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[PING] [PATCH, FORTRAN] Fix PR fortran/60718
- From: Bernd Edlinger <bernd dot edlinger at hotmail dot de>
- To: Tobias Burnus <tobias dot burnus at physik dot fu-berlin dot de>
- Cc: "gcc-patches at gcc dot gnu dot org" <gcc-patches at gcc dot gnu dot org>, "fortran at gcc dot gnu dot org" <fortran at gcc dot gnu dot org>
- Date: Wed, 30 Apr 2014 15:17:51 +0200
- Subject: [PING] [PATCH, FORTRAN] Fix PR fortran/60718
- Authentication-results: sourceware.org; auth=none
- References: <20140411113733 dot GA7852 at physik dot fu-berlin dot de>,<DUB129-W758F350DCBDF46944FC3A5E4540 at phx dot gbl>,<20140411140451 dot GA14778 at physik dot fu-berlin dot de>,<DUB129-W894C0A05B5A3C60B6251A6E4500 at phx dot gbl>
> Date: Tue, 15 Apr 2014 13:49:37 +0200
> Hi Tobias,
> On Fri, 11 Apr 2014 16:04:51, Tobias Burnus wrote:
>> Hi Tobias,
>> On Fri, Apr 11, 2014 at 02:39:57PM +0200, Bernd Edlinger wrote:
>>> On Fri, 11 Apr 2014 13:37:46, Tobias Burnus wrote:
>>> I was hoping somehow that only that test case is broken,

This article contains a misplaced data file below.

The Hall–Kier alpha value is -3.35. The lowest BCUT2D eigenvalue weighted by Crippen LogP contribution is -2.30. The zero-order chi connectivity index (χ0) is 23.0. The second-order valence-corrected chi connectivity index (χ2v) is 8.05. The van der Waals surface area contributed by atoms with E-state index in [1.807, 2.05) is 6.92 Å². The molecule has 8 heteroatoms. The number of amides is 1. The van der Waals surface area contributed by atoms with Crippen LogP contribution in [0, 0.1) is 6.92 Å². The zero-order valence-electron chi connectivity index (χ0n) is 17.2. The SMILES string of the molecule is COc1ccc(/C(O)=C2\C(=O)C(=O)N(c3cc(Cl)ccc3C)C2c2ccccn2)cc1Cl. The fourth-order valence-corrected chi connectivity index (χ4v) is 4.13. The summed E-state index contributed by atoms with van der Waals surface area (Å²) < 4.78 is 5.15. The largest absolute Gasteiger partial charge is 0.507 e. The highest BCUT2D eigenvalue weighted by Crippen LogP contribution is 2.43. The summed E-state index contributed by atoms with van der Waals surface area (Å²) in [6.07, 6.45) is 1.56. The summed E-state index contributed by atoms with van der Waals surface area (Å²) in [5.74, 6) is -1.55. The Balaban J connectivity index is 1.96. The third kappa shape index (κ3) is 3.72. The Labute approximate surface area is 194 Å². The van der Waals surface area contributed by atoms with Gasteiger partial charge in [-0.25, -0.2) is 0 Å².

>>> and needs to be fixed. The target attribute is somehow simple,
>>> it implies intent(in) and the actual value will in most cases
>>> be a pointer, as in the example.
>> I think that passing another nonpointer TARGET to a dummy argument
>> which has a TARGET attribute is at least as common as passing a
>> POINTER to a TARGET.
>> TARGET is roughtly the opposite to the restrict qualifier. By default
>> any nonpointer variable does not alias with something else, unless
>> it has the TARGET attribute; if it has, it (its address) can then
>> be assigned to a pointer. POINTER intrinsically alias and cannot
>> have the TARGET attribute.
>>>> Pointer -> Nonalloc
>>>> Allocatable -> Noalloc
>>>> Nonallocatable*/Allocatable* -> Pointer with intent(in)
>>> Well, this approach does not handle intent(inout) at all.
> Now I have created a test case for the different aliasing issues
> with may arise with scalar objects.
> As you pointed out, also conversions of allocatable -> nonalloc,
> allocatable -> pointer and nonalloc -> pointer turn out to
> violate the strict aliasing rules. However, conversions of
> arrays of objects with different attributes seem to be safe.
> I have not been able to find an example where it would be
> necessary to write the modified class object back to the original
> location. But I am not really a Fortran expert.
> Unfortunately there are also conversions of optional allocatable ->
> optional pointer, which complicate the whole thing quite a lot.
> I have found these in class_optional_2.f90.
> Boot-strapped and regression-tested on x86_64-linux-gnu.
> OK for trunk?